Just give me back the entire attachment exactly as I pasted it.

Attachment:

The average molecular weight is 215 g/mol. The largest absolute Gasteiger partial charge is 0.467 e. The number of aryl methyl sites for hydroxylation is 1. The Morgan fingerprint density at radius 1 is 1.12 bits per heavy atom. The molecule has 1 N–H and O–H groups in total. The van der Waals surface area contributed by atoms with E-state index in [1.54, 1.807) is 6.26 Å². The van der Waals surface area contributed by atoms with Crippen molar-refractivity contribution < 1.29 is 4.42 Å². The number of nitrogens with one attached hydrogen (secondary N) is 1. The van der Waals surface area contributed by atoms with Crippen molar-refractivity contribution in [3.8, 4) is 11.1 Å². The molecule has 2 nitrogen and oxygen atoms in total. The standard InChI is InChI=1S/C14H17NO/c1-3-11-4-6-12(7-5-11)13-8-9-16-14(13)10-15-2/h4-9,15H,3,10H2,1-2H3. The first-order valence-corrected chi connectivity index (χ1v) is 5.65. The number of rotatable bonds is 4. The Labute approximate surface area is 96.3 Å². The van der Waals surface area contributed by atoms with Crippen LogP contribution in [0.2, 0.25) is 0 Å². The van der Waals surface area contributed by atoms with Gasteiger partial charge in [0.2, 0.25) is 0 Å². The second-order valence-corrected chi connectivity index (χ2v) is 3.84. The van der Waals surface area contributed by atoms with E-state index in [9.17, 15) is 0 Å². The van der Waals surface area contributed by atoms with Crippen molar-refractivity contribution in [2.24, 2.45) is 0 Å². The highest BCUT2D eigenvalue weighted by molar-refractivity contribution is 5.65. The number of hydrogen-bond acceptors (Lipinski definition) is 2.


The average molecular weight is 215 g/mol. The largest absolute Gasteiger partial charge is 0.467 e. The number of aryl methyl sites for hydroxylation is 1. The Morgan fingerprint density at radius 1 is 1.12 bits per heavy atom. The molecule has 1 N–H and O–H groups in total. The van der Waals surface area contributed by atoms with E-state index in [1.54, 1.807) is 6.26 Å². The van der Waals surface area contributed by atoms with Crippen molar-refractivity contribution < 1.29 is 4.42 Å². The number of nitrogens with one attached hydrogen (secondary N) is 1. The van der Waals surface area contributed by atoms with Crippen molar-refractivity contribution in [3.8, 4) is 11.1 Å². The molecule has 2 nitrogen and oxygen atoms in total. The standard InChI is InChI=1S/C14H17NO/c1-3-11-4-6-12(7-5-11)13-8-9-16-14(13)10-15-2/h4-9,15H,3,10H2,1-2H3. The first-order valence-corrected chi connectivity index (χ1v) is 5.65. The number of rotatable bonds is 4. The Labute approximate surface area is 96.3 Å². The van der Waals surface area contributed by atoms with Crippen LogP contribution in [0.2, 0.25) is 0 Å². The van der Waals surface area contributed by atoms with Gasteiger partial charge in [0.2, 0.25) is 0 Å². The second-order valence-corrected chi connectivity index (χ2v) is 3.84. The van der Waals surface area contributed by atoms with E-state index in [9.17, 15) is 0 Å². The van der Waals surface area contributed by atoms with Crippen molar-refractivity contribution in [2.24, 2.45) is 0 Å². The highest BCUT2D eigenvalue weighted by molar-refractivity contribution is 5.65. The number of hydrogen-bond acceptors (Lipinski definition) is 2.